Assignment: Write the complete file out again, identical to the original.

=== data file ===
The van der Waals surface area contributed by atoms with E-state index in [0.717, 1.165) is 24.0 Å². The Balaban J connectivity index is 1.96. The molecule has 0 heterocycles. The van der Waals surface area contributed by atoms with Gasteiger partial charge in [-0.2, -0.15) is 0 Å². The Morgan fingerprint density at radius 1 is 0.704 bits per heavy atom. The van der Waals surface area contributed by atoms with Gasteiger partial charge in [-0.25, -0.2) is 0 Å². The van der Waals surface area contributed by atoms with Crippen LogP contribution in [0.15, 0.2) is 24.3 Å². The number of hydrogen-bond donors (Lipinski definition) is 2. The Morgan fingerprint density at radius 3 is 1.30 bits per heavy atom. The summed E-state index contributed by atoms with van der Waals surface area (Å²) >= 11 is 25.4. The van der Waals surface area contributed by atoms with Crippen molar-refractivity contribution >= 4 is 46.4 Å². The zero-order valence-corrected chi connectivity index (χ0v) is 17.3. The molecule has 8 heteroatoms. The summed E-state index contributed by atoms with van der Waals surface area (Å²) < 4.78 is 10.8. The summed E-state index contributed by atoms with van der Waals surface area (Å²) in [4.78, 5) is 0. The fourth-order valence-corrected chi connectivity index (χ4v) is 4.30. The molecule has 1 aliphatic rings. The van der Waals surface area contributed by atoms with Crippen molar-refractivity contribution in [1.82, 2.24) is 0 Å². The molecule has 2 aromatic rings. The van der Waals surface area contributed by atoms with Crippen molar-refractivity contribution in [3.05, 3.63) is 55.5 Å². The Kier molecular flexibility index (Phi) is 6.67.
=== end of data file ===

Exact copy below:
The van der Waals surface area contributed by atoms with E-state index in [0.717, 1.165) is 24.0 Å². The Balaban J connectivity index is 1.96. The molecule has 0 heterocycles. The van der Waals surface area contributed by atoms with Gasteiger partial charge in [-0.2, -0.15) is 0 Å². The Morgan fingerprint density at radius 1 is 0.704 bits per heavy atom. The van der Waals surface area contributed by atoms with Gasteiger partial charge in [-0.25, -0.2) is 0 Å². The van der Waals surface area contributed by atoms with Crippen LogP contribution in [0.15, 0.2) is 24.3 Å². The number of hydrogen-bond donors (Lipinski definition) is 2. The Morgan fingerprint density at radius 3 is 1.30 bits per heavy atom. The summed E-state index contributed by atoms with van der Waals surface area (Å²) >= 11 is 25.4. The van der Waals surface area contributed by atoms with Crippen molar-refractivity contribution >= 4 is 46.4 Å². The zero-order valence-corrected chi connectivity index (χ0v) is 17.3. The molecule has 8 heteroatoms. The summed E-state index contributed by atoms with van der Waals surface area (Å²) < 4.78 is 10.8. The summed E-state index contributed by atoms with van der Waals surface area (Å²) in [4.78, 5) is 0. The fourth-order valence-corrected chi connectivity index (χ4v) is 4.30. The molecule has 1 aliphatic rings. The van der Waals surface area contributed by atoms with Crippen molar-refractivity contribution in [1.82, 2.24) is 0 Å². The molecule has 2 aromatic rings. The van der Waals surface area contributed by atoms with Crippen molar-refractivity contribution in [3.05, 3.63) is 55.5 Å². The Kier molecular flexibility index (Phi) is 6.67.